I have seen dinghies swamped, more than once. It may be that beating into a stiff breeze with a short wind-driven chop puts more water into the dinghy than some other conditions.

Towing with the transom plug out has worked well for us. We never tow with the engine on, since, as Bill points out, the boat will start sinking when slow or stopped. However most inflatables (exc. possibly v-botton RIBs) and many hard dingies will float high enough when empty for the drain to be above water at rest.

And it's true the load a dinghy puts on the boat under tow is significant, even empty - more so with an engine clamped on, and incredibly more so once it has taken on several gallons of water. So it simply makes sense to me to allow whatever water manages to find its way into the dinghy to immediately escape.
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post #27 of 58 Old 12-16-2006
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Another option I've seen to towing a dinghy is a mount that allows you to have the stern of the dinghy in the air and leaves just the bow of the dinghy in the water. It reduces the drag from the dinghy drastically. I don't remember what it was called though.

Sailingdog

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post #28 of 58 Old 12-16-2006 Thread Starter
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SD - you are probably thinking of the DinghyTow. It's made for inflatables though.

John
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post #29 of 58 Old 12-16-2006
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I have a Walker Bay 8 and I wouldn't tow it with the plug out. The plug is so low in the boat I can't see how it wouldn't fill with water while being towed. For the short coast hops we make here in LI Sound, towing works pretty well, even out in Block Island Sound on a beat in short chop. In fact, last 4th of July when we headed for BI, we had 25-30 knot SE winds on the nose, with a 3-4 foot swell and waves to 6 feet. We towed the dinghy on a short painter, about 6 feet long, set so that the dinghy rode nose up on the back of our (tiny) stern wave. When we anchored in the pond, there wasn't more than a couple of gallons in the bottom of the boat, and that was after taking green water over the bow several times on the crossing. Becasue the WB is so light and the polyethylene is so flexible, the couple of times it bumped the back of the boat were of no consequence. We don't have an outboard for the WB, so that's not an issue.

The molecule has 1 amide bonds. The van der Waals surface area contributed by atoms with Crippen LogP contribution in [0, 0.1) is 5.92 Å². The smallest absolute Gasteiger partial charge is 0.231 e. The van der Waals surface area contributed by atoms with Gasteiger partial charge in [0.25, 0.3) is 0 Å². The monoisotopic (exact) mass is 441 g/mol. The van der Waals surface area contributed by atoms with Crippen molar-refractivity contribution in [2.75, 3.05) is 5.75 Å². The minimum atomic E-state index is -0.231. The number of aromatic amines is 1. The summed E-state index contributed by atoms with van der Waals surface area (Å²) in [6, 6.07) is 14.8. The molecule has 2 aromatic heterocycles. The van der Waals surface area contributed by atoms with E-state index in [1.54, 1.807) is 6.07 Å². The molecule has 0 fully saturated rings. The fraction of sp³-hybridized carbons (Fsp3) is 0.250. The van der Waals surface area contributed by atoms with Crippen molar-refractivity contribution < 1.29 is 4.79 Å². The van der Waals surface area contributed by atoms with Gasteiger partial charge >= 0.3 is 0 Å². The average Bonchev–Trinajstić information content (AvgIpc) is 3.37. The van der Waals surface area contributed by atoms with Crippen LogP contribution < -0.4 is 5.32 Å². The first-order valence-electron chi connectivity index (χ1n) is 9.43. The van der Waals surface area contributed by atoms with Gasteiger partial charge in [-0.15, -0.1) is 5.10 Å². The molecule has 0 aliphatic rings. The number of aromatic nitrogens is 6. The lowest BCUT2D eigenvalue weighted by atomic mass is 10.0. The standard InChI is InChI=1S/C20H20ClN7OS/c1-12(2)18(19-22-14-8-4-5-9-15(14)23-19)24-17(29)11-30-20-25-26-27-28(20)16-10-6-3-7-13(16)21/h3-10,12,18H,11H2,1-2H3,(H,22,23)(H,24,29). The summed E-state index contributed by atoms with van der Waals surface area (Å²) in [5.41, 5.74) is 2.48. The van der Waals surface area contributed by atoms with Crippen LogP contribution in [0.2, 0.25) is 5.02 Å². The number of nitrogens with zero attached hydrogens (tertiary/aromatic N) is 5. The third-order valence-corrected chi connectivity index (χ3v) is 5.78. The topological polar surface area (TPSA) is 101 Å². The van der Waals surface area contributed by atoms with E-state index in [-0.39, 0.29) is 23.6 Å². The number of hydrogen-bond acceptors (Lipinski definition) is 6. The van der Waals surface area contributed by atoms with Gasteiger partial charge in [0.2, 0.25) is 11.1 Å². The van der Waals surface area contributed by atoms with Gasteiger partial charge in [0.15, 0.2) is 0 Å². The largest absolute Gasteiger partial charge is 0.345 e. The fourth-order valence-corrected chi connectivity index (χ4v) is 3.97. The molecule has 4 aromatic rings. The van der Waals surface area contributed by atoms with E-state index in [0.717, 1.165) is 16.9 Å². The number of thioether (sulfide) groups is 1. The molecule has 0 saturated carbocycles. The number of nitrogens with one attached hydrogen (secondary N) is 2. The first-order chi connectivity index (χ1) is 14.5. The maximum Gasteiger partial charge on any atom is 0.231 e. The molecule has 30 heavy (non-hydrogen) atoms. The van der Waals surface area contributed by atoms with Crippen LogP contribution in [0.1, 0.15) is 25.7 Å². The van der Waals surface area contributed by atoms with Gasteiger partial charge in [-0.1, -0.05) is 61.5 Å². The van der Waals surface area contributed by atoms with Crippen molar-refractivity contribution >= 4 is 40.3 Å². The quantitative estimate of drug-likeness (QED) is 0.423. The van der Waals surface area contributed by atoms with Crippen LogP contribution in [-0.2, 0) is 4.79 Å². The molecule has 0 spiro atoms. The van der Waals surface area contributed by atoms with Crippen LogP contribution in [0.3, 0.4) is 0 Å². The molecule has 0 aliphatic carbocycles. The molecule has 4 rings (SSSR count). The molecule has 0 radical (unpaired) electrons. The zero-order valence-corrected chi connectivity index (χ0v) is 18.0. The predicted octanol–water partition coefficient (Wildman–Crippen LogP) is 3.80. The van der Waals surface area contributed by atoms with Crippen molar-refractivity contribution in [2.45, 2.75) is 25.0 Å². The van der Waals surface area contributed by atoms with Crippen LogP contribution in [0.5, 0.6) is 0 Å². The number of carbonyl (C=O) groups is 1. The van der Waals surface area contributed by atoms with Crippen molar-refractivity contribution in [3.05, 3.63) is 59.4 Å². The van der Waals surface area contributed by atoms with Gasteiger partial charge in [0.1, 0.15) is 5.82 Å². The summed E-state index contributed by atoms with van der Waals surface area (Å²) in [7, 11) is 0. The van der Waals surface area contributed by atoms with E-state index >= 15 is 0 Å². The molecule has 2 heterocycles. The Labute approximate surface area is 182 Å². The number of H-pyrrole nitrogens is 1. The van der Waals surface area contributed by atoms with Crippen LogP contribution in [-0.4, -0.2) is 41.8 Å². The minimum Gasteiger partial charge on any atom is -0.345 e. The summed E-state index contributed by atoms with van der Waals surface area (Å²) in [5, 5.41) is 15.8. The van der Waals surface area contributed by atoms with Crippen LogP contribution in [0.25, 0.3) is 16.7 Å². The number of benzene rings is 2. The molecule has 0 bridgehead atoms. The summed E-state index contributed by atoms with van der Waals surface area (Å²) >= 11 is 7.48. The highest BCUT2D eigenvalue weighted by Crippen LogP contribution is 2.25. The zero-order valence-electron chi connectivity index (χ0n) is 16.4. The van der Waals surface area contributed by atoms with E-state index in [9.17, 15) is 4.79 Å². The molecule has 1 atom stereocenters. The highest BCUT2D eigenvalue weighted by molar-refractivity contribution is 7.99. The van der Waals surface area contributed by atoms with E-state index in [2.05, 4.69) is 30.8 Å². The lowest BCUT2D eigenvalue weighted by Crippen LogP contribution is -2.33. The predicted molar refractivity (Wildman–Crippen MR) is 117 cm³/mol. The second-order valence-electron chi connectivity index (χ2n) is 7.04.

I wouldn't tow offshore or on a passage though. I bought the 8' specifically because it's small and light enough to stow on deck in those situations.
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post #30 of 58 Old 02-01-2007
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real close

The best location that I have found is right at the stern. I pull it in close enough to lift the bow out of the water a tad and it just hangs straight down. Usually the lee side works best. Try it, you might be surprised how well it works. Never a chance of the tow line getting wrapped around your prop. I've found that I can even back down with it located there as long as I make sure it swings out and along the side, not across the transom.

randy Cape Dory 25D Seraph